Shaking her head again, she says, words as soft as a sigh. "The ocean is nothing. It's just like the rest of the world."

I nearly bite my tongue to reprimand myself for ever telling her about what Gabrielle told me of the ocean. But I don't have time to regret what I've said in the past. My time is almost up.

I grasp her chin in my hand, forcing her to look at me. "Promise me you'll go to the ocean."

She tries to shake her head again. "But you said -"

I'm getting weaker. I can't keep my hand on her face for much longer. "Forget what I said," I tell her, hand slipping down from her chin. "Promise me that you'll taste the salt for me."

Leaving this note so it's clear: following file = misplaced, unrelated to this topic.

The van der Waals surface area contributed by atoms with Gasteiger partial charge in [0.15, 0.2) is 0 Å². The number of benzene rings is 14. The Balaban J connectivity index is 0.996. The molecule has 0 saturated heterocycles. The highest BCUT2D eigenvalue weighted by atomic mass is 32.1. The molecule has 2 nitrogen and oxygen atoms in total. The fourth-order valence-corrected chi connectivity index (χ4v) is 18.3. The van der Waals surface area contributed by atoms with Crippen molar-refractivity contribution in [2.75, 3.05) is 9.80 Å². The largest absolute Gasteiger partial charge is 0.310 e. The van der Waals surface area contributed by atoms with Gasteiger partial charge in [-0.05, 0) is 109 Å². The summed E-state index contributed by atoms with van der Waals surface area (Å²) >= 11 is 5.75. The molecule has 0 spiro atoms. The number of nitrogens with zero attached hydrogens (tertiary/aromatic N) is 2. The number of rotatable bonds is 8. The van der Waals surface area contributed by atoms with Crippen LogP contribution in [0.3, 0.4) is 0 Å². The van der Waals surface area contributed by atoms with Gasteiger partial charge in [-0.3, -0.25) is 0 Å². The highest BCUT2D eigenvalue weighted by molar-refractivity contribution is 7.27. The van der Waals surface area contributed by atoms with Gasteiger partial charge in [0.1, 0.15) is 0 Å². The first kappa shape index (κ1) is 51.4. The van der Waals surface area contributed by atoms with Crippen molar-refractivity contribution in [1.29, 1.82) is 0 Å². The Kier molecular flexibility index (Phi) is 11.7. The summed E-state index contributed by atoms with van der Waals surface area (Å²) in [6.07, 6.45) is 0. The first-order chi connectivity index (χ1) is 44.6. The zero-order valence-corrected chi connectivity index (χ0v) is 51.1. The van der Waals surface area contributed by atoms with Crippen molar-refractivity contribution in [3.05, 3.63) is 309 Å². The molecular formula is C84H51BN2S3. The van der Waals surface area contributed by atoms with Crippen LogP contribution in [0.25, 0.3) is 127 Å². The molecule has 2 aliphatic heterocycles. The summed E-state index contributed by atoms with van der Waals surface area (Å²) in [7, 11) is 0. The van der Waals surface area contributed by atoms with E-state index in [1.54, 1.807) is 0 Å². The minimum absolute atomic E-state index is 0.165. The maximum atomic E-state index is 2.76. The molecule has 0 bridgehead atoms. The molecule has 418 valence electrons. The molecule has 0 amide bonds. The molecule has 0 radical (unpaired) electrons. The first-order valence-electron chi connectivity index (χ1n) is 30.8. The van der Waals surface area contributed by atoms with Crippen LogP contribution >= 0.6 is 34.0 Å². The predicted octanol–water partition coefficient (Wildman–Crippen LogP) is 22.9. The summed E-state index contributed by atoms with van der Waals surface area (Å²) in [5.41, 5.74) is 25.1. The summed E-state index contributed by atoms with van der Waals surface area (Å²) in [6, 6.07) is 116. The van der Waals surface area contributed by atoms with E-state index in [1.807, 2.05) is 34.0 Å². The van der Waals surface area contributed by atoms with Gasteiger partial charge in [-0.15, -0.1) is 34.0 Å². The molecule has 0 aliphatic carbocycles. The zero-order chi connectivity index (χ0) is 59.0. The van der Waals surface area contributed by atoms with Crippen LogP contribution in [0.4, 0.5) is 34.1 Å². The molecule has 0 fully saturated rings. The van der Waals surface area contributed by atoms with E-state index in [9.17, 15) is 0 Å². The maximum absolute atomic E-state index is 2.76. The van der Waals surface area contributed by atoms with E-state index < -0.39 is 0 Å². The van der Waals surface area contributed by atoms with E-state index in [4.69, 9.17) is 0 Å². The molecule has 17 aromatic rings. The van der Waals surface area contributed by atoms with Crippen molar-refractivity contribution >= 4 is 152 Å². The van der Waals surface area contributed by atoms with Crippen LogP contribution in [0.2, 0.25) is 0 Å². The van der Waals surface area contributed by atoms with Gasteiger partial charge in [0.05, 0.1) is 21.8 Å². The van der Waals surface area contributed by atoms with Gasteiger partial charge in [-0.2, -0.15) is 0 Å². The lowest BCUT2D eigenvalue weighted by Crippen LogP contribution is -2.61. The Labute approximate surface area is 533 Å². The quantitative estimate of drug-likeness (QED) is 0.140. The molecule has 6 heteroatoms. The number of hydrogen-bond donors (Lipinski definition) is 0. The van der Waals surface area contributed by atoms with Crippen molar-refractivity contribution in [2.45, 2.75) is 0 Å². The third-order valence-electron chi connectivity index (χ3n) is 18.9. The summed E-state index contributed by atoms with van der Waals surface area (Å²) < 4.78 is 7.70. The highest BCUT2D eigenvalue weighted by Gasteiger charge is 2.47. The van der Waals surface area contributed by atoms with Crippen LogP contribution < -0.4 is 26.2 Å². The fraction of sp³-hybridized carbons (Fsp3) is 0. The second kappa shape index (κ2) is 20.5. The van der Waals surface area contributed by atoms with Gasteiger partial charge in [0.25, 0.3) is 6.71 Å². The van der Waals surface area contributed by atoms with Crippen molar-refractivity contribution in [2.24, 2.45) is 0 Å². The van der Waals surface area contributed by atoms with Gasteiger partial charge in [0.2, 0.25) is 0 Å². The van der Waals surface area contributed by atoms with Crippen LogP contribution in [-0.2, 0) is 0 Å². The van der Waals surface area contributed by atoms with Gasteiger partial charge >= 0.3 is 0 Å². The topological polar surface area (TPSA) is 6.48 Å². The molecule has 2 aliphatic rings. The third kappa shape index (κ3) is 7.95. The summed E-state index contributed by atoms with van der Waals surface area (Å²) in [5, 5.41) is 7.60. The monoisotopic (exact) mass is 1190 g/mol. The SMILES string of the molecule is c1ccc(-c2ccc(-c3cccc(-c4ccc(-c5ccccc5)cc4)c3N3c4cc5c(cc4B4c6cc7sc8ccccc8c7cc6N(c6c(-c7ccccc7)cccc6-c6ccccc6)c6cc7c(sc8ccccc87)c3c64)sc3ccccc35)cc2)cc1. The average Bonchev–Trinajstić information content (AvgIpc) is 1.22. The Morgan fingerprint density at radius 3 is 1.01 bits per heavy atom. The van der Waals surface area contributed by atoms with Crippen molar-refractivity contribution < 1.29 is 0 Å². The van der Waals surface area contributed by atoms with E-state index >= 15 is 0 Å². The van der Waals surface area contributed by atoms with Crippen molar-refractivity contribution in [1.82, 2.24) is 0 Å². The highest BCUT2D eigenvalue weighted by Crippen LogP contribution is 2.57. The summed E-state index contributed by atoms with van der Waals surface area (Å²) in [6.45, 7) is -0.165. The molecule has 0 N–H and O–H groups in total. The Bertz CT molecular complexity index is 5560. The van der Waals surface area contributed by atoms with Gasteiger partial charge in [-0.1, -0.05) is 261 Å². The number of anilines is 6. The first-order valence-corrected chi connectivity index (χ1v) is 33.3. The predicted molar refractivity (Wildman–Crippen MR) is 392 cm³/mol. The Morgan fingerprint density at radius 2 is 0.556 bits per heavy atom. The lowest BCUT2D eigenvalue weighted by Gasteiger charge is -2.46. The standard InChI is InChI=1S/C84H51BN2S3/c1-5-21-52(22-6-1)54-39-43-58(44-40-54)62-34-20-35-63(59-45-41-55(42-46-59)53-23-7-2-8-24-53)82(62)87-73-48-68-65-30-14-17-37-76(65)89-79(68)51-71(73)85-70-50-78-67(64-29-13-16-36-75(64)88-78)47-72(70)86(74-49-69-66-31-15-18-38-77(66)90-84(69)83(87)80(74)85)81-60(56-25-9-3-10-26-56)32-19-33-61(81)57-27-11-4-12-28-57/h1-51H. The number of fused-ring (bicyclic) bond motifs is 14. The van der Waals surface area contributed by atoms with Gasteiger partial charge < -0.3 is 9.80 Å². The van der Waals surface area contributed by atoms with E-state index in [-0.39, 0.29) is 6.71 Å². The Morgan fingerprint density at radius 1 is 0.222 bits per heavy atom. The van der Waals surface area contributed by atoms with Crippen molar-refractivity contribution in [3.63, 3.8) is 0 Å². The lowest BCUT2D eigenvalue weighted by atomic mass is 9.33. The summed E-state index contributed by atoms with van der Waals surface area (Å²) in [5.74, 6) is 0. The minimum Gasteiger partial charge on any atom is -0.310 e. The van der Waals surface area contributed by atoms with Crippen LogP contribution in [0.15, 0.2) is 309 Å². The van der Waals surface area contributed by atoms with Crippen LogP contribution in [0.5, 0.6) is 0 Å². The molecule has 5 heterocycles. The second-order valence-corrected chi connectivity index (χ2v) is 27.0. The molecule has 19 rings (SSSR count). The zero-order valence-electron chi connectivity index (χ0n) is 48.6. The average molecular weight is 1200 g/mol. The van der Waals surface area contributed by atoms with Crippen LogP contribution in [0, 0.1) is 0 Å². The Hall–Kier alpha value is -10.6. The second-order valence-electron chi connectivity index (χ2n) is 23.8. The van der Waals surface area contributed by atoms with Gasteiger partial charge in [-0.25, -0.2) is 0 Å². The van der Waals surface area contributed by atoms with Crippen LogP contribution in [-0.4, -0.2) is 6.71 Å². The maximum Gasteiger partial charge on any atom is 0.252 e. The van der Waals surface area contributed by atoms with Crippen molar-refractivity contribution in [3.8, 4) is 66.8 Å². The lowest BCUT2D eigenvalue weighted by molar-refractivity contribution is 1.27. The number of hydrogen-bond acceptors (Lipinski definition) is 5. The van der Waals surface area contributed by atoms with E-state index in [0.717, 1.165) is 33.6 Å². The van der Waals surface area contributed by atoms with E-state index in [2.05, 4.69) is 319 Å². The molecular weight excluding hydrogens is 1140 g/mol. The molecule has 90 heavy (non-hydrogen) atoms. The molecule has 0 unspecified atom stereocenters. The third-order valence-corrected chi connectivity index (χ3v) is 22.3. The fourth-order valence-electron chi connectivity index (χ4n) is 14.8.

Crushing me against her body, I hear Mary say, "No! I choose you. I choose you over the ocean."

Mary, if only that were true. But your ocean is everlasting, and I am on the verge of death. Now is not the time to pick me, so broken and defeated, over your fantastical ocean. I can't argue that, however, and can only sigh, "Promise me."

I would never know her answer. For it is then that the Infection takes hold and I 'die', giving in to the disease thrumming through my body.

And the last thing on my mind wasn't of God or saying simple prayers. But of my ocean - of Mary and of the days we spent together in the manor.

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- Ele.